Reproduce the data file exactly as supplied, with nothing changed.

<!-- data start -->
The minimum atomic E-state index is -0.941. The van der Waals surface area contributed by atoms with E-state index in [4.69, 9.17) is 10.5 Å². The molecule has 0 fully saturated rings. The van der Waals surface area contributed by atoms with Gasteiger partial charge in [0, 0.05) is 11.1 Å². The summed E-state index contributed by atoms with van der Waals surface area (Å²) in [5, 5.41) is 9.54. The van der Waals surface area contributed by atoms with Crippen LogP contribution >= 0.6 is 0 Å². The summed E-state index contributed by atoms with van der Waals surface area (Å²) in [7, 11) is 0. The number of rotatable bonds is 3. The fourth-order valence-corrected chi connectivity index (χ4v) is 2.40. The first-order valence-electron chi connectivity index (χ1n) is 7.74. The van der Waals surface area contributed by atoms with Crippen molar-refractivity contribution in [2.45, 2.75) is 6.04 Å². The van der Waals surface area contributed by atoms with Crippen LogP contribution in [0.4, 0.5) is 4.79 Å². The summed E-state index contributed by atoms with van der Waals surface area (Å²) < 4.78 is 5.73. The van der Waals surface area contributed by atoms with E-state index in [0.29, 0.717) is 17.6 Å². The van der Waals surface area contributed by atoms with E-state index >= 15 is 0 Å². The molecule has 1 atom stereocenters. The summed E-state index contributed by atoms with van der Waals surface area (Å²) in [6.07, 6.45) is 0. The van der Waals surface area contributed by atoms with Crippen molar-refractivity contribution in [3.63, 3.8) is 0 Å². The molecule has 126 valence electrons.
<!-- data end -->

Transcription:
The minimum atomic E-state index is -0.941. The van der Waals surface area contributed by atoms with E-state index in [4.69, 9.17) is 10.5 Å². The molecule has 0 fully saturated rings. The van der Waals surface area contributed by atoms with Gasteiger partial charge in [0, 0.05) is 11.1 Å². The summed E-state index contributed by atoms with van der Waals surface area (Å²) in [5, 5.41) is 9.54. The van der Waals surface area contributed by atoms with Crippen LogP contribution >= 0.6 is 0 Å². The summed E-state index contributed by atoms with van der Waals surface area (Å²) in [7, 11) is 0. The number of rotatable bonds is 3. The fourth-order valence-corrected chi connectivity index (χ4v) is 2.40. The first-order valence-electron chi connectivity index (χ1n) is 7.74. The van der Waals surface area contributed by atoms with Crippen molar-refractivity contribution in [2.45, 2.75) is 6.04 Å². The van der Waals surface area contributed by atoms with Crippen LogP contribution in [0.4, 0.5) is 4.79 Å². The summed E-state index contributed by atoms with van der Waals surface area (Å²) < 4.78 is 5.73. The van der Waals surface area contributed by atoms with E-state index in [0.29, 0.717) is 17.6 Å². The van der Waals surface area contributed by atoms with E-state index >= 15 is 0 Å². The molecule has 1 atom stereocenters. The summed E-state index contributed by atoms with van der Waals surface area (Å²) in [6.07, 6.45) is 0. The van der Waals surface area contributed by atoms with Crippen molar-refractivity contribution in [3.63, 3.8) is 0 Å². The molecule has 126 valence electrons.